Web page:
IT’S crunch time for Indian politics. It became inevitable after the Karnataka verdict hit the ruling Bharatiya Janata Party in the solar plexus. The BJP’s rout in the crucial southern state has opened the door to a possible defeat of the hitherto invincible-looking Prime Minister Modi in the general elections in May next year. There will be tantrums, therefore. There will be communally provocative moves.
Above all, there could be desperate measures of the kind listed by Mr Modi’s former handpicked governor of Jammu and Kashmir, a real or contrived incident perhaps to ignite the best hopes for right-wing extremism. The opposition needs to withstand the barrage, as it did in Karnataka, and pit the people’s core interests against the power-drunk rulers.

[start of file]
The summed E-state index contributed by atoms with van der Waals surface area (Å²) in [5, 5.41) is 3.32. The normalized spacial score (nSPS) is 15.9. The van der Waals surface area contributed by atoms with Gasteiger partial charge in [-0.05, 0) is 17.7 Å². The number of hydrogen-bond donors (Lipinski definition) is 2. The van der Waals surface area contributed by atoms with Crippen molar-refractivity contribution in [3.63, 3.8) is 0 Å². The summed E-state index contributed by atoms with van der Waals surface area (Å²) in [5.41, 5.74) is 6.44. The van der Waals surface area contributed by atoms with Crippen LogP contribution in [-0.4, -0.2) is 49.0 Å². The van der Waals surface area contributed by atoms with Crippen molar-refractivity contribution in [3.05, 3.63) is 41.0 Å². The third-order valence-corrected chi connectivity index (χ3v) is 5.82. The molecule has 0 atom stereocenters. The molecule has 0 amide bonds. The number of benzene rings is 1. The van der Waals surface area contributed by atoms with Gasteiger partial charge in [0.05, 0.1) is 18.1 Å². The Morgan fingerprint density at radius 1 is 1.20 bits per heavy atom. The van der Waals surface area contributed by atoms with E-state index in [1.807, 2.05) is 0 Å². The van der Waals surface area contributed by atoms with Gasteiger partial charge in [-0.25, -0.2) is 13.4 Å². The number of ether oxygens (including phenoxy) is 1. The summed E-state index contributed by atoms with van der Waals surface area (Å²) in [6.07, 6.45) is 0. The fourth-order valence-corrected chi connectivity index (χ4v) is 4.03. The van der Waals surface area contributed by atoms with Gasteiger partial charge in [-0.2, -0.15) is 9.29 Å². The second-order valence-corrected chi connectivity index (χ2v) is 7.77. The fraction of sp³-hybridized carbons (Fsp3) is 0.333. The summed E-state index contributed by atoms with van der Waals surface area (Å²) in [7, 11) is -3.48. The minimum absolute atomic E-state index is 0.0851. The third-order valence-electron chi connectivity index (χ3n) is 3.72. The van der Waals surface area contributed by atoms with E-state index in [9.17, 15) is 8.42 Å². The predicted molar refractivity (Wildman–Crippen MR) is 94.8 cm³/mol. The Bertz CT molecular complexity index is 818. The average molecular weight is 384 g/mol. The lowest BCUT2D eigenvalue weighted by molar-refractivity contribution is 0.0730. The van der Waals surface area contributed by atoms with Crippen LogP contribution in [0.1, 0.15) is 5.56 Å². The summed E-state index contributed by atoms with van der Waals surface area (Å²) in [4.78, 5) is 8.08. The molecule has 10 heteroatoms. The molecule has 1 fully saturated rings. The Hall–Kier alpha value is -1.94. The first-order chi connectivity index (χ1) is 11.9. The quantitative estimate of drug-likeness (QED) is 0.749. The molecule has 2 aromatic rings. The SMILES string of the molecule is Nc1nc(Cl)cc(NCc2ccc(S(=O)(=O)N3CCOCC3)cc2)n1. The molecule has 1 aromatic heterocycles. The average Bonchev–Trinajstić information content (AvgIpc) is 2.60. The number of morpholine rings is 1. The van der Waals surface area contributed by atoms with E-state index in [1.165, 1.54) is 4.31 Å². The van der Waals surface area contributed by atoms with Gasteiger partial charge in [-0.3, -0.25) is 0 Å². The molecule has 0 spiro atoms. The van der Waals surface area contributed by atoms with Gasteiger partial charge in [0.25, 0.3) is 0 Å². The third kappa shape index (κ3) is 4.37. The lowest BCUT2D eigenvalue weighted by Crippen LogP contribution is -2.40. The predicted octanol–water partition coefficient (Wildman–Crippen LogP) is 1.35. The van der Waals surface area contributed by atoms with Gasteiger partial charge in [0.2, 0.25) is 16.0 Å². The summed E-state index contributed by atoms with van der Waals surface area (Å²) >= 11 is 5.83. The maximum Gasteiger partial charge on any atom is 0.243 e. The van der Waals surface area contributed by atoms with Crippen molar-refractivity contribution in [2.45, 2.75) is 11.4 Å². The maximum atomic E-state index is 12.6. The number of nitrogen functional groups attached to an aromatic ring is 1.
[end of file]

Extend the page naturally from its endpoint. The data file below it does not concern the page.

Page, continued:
There are issues to take to the people and there are issues to act on without demur. The Karnataka model was about economic welfare for the poor and unequivocal political support for the browbeaten underclass, primarily the religious minorities and the Dalits.
Other than the Adani affair, an immediate issue for the opposition to tackle concerns women wrestlers staging a 35-day-old protest in Delhi. The BJP is resisting their demand to sack the man heading the wrestling federation who they accuse of sexual abusing them. Another person would be in prison over the charges, but this person is a sitting BJP MP from a politically vital region of eastern Uttar Pradesh.
Among the BJP’s measures to engage the opposition in a communal shadowboxing contest is the proposed removal of Allama Iqbal from a political science course.